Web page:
Rose's Story

My mother, Rose Silberberg Skier, tells the miraculous story of how she survived the Holocaust

Tuesday, February 15, 2005

Prologue: Pre-War Poland

Debbi Portnoy (interviewer): Tell me a little bit about the Jewish Population of your town (Jaworzno).

Rose Silberberg-Skier: I don’t know exactly how many people were there (I was very young), but I’d say at least half were Jewish. Probably between 10,000-15,000.

DP: What about on your block, your local area? How many Jews lived there?

RS: Actually it was integrated. Jews and Non-Jews lived together. And my particular block was a highway going towards Krakow, which was about 15 minutes away from where I was born, and it was named Jagielonska Street, after King Jagielon.

DP: Describe your home.

RS: It was an apartment, like 2 bedrooms, a kitchen and a spare room. And a dining room, some storage upstairs.

DP: Who lived in your home with you, before the war?

RS: My mother, my father, and a maid. My mother’s name was Felicia, and my father’s name was Moses.

DP: And the maid’s name?

RS: Maria.

DP: Tell me a little about your father.

RS: My father was extremely handsome. Tall, with green/blue eyes, and kind of quiet; they used to call him “the diplomat” because he always thought before he spoke. And didn’t make stupid remarks (laughs). And he was a Chassidic Jew, very Orthodox.

DP: Which Chassidic group did he belong to?

RS: The Kielce Chassidim. And, well, he was killed when he was very young, but at that point I remember him still as a very young man. Nice. Pleasant.

My mother was a sweetheart.

DP: I just want to go back to your father for a little bit. What kind of work did your father do to support the family?

RS: He was a partner with his father, my grandfather, and his brothers, in a printing press. They had 3 businesses there: a printing press, a bus line, 6 buses going all around southern Poland, and a store. A store with stationary, which was part of the printing business.

DP: What was your best memory of your father, growing up, before the war?

RS: I remember he took me on vacation. I was very young, four and a half.

DP: Tell me about that.

RS: I remember that we went on vacation, and when he took me, he brought me a big bunch of grapes, and in Poland that was a novelty, because we didn’t have this, it had to be imported. And he said “You can eat as much as you want.” And I was eating until I got sick (laughs). But I remember that.

DP: Where did you vacation?

RS: Zakopane, which is in the hills, the mountains, of Poland. Far away. Very Nice.

DP: Was your father involved in any type of organizations or societies?

RS: Just Mizrachi, that I know of.

DP: Tell me about your mother.

RS: She was a sweetheart. Very outgoing. Happy, go-lucky. She was 11 years younger than my father; she was very young. She was twenty years older than I, that’s all. And she used to sing and she loved to dance. She used to always grab my father and say, “Come, let’s dance!” He used to say “Oh, please.”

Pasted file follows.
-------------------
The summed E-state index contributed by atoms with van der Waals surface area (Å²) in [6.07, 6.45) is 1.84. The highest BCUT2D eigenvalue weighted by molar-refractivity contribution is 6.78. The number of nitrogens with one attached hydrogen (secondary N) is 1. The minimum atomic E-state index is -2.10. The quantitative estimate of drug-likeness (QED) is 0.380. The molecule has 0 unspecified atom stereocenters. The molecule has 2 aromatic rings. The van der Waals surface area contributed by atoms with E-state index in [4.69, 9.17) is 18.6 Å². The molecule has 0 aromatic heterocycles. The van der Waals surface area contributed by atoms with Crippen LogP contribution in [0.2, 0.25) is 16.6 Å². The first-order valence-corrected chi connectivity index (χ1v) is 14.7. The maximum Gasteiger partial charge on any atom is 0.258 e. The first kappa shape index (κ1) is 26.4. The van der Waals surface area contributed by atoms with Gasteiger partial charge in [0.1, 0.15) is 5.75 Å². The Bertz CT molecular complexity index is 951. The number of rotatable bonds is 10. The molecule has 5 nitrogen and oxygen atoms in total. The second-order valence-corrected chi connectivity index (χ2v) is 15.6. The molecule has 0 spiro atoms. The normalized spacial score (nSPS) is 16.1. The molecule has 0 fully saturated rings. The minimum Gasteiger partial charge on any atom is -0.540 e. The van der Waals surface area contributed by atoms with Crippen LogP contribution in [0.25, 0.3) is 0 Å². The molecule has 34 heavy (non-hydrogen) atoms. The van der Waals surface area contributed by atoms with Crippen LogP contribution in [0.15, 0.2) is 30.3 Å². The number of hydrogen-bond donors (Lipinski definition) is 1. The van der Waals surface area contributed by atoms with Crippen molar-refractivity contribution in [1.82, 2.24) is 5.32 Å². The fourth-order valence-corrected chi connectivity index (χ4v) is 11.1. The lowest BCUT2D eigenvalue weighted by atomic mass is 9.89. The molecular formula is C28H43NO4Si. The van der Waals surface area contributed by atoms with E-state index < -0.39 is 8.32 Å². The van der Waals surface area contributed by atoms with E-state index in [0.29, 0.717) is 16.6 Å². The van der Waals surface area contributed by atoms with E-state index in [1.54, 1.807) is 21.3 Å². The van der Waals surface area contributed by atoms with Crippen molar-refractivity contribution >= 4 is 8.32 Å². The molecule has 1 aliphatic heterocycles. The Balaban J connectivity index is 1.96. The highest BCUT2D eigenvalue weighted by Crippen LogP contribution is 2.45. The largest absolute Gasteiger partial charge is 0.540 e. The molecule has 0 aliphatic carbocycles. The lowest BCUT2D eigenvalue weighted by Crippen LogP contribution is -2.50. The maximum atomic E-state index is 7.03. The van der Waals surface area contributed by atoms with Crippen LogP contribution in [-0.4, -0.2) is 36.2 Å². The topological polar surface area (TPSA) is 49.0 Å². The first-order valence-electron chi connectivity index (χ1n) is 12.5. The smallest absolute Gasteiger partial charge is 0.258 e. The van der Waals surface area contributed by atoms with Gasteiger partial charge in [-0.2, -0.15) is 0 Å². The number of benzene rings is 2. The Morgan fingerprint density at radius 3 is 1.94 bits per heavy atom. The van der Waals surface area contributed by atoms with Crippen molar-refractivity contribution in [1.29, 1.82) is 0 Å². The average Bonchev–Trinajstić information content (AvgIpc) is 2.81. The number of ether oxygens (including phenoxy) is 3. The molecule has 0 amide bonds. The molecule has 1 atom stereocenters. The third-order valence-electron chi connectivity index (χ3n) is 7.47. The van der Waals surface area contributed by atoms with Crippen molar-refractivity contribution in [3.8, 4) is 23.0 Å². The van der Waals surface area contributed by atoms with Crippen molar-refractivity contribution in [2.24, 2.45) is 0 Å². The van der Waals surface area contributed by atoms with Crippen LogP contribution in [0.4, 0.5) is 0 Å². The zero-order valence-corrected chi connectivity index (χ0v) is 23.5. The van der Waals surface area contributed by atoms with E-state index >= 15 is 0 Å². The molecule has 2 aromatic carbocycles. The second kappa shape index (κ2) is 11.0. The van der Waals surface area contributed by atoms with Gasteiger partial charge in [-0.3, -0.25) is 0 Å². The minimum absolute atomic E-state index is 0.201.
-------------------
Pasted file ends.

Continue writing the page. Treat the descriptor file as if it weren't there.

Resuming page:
But this is the type of person she was. She loved to read; I remember my mother always reading books. She also worked in the printing press. She was the proof-reader, because she was such a great speller in Polish. So she used to work for them. Not that she needed to work, but she did work.

I remember her as very pretty, very slim, very pretty legs, always dressed beautifully and always in high-heels. In the house too. High-heels. Great mother, very affectionate, loving.

DP: Tell me about your best memory of your mother, before the war.

RS: I remember that she used to show off with me. I used to lisp. She liked that very much. So she used to take me around to relatives and friends and she used to make me sing a song, which was a very cute song (“Mazula (luck) is the main thing”). As soon as I finished she used to applaud me, and people were…forced to do that too, she put them on the spot. I loved her.

DP: You mentioned that there was a maid that lived with you.

RS: Yes.

DP: Tell me about the maid.

RS: Well the maid used to take me…you know, my mother used to work on Sundays, often, and then the maid used to take me with her to her little village. She used to go Sunday to Church, and she used to take me to Church.

Now, I was very Orthodox, I came from a very Orthodox family, but I was very little. But she used to give me candy after Church. And she’d say, “Don’t tell your parents about this, let me just take you.” And I loved going with her to church because it was beautiful. They used to sing, and they had statues, and I thought these were dolls. I used to love the dolls, there were all kinds of statues. And it wasn’t a great hardship, because after an hour or so we used to go out, and then I got all the candy.

But it happens that she did me a great favor when she did that, because later on, when I was on Aryan papers, all these songs and things that I learned and some prayers, that I got used to, came in very handy later on.